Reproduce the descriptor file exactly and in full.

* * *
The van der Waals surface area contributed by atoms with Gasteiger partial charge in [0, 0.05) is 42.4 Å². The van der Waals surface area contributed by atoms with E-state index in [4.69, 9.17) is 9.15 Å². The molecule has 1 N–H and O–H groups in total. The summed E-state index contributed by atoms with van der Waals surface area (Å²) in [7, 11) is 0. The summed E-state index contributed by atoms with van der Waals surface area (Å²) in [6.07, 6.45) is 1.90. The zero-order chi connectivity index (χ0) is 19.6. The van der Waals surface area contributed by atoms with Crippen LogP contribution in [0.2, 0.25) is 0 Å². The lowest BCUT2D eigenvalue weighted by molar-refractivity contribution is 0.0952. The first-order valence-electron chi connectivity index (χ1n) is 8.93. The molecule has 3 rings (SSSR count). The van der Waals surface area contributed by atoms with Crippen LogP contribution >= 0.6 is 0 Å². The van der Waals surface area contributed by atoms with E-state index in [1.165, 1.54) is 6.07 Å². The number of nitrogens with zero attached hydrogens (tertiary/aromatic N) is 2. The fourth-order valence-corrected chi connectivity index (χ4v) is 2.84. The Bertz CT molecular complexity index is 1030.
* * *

The van der Waals surface area contributed by atoms with Gasteiger partial charge in [0, 0.05) is 42.4 Å². The van der Waals surface area contributed by atoms with E-state index in [4.69, 9.17) is 9.15 Å². The molecule has 1 N–H and O–H groups in total. The summed E-state index contributed by atoms with van der Waals surface area (Å²) in [7, 11) is 0. The summed E-state index contributed by atoms with van der Waals surface area (Å²) in [6.07, 6.45) is 1.90. The zero-order chi connectivity index (χ0) is 19.6. The van der Waals surface area contributed by atoms with Crippen LogP contribution in [0.2, 0.25) is 0 Å². The lowest BCUT2D eigenvalue weighted by molar-refractivity contribution is 0.0952. The first-order valence-electron chi connectivity index (χ1n) is 8.93. The molecule has 3 rings (SSSR count). The van der Waals surface area contributed by atoms with Crippen LogP contribution >= 0.6 is 0 Å². The van der Waals surface area contributed by atoms with E-state index in [1.165, 1.54) is 6.07 Å². The number of nitrogens with zero attached hydrogens (tertiary/aromatic N) is 2. The fourth-order valence-corrected chi connectivity index (χ4v) is 2.84. The Bertz CT molecular complexity index is 1030.